The new head of the European Commission has moved to appease MEPs who are threatening to veto his team over a commissioner's anti-gay remarks.
Many Socialist MEPs want Mr Buttiglione's nomination withdrawn
Commission President Jose Manuel Barroso said he would personally take charge of human rights issues and cases of discrimination.
Such issues will not be the sole remit of controversial justice commissioner-designate Rocco Buttiglione from Italy.
Socialist MEPs and their allies are against Mr Buttiglione's appointment.
Mr Buttiglione, a devout Catholic conservative close to the Vatican, voiced regret on Thursday over damaging comments he made about homosexuals and women two weeks ago.
"I deeply regret the difficulties and problems that have arisen", he said in a letter to Mr Barroso.
During his confirmation hearing, Mr Buttiglione said he regarded homosexuality as a "sin" and that marriage existed to allow women to have children and the protection of a male.
He was also reported as having said single mothers were not very good people.
In the letter, Mr Buttiglione said he still planned to take up the post but offered to step aside whenever "a conflict might arise between my conscience and my duty as commissioner".
MEPs have threatened to veto the whole 25-member Commission over the row, when they vote next Wednesday. They do not have the power to reject commissioners individually.
The leader of the powerful Socialist group, Martin Schulz, rejected the compromise, saying "this situation remains unacceptable".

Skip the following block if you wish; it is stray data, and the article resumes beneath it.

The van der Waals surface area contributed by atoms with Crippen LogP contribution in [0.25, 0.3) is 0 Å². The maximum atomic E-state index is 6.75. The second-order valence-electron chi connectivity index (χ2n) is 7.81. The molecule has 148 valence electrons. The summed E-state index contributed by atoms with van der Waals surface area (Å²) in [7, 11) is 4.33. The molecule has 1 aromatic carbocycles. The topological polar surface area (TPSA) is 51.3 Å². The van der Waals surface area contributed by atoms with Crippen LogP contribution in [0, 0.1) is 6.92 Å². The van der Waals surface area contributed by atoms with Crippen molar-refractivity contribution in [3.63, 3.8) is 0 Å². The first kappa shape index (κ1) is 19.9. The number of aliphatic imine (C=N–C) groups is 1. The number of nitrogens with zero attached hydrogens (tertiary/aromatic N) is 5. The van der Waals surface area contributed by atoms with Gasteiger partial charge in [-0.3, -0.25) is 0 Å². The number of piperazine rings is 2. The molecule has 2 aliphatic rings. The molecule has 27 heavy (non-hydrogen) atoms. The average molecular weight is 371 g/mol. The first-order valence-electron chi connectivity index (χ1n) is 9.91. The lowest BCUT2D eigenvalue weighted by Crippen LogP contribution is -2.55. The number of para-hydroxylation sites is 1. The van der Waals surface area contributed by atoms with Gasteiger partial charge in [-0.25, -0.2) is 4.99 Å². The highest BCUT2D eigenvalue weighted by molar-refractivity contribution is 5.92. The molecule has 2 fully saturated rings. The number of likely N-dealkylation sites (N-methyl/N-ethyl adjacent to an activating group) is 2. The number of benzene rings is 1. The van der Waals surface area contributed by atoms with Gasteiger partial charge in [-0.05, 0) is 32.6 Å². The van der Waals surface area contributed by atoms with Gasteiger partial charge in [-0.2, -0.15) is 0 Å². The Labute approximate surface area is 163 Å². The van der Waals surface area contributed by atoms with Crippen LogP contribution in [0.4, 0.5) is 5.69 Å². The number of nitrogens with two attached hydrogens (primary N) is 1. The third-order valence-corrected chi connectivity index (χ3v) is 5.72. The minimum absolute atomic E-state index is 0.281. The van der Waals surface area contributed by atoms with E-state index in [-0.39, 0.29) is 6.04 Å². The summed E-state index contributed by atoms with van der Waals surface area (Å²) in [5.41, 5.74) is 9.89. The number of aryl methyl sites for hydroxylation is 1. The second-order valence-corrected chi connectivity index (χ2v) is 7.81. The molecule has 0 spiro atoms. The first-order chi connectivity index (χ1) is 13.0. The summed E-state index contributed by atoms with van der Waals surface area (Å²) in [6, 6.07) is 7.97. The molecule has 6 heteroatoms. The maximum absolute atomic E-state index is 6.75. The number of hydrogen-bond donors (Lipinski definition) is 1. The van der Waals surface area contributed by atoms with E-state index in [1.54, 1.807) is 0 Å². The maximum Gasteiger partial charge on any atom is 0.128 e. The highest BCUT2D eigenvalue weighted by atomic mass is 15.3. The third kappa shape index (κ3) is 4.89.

His group was joined by the Greens, Communists and Independents.
Mr Barroso remained confident on Thursday, speaking after heated questioning by top MEPs.
"I'm very confident that we will get the support of a clear majority" in the EU assembly, he said.
Pressure on Barroso
Mr Barroso said he appreciated "the enormous importance parliament attaches to fundamental rights" and pledged to set up a panel of commissioners "to look into questions of fundamental rights and non-discrimination". Mr Buttiglione will still be on the panel.
"I am taking personal charge of co-ordinating our actions in this area," Mr Barroso said.
"The new commission will be absolutely opposed to any kind of discrimination based on sexual orientation, gender, or religious beliefs."
In his letter to Mr Barroso, Mr Buttiglione said "I did not intend in any way to offend the feelings of anybody".
His post would normally entail supervision of discrimination issues, including the rights of women and gays.
The 268-strong conservative European People's Party - the largest in parliament - firmly backs Mr Buttiglione.
But nearly half of all MEPs are believed to be against the Barroso commission if Mr Buttiglione is allowed to stay in his job - the 200-strong Socialists supported by the Greens, eurosceptics and other leftists.
The outcome could depend on the assembly's Liberal group, the third largest. They are seen as split on whether to accept Mr Buttiglione as justice commissioner.
MEPs have also criticised other nominees, including Laszlo Kovacs, Hungary's former foreign minister who is set to serve as energy commissioner; Dutch businesswoman Neelie Kroes, nominated as competition commissioner; Denmark's Mariann Fischer-Boel, picked for farm commissioner; and Latvia's Igrida Udre, nominated for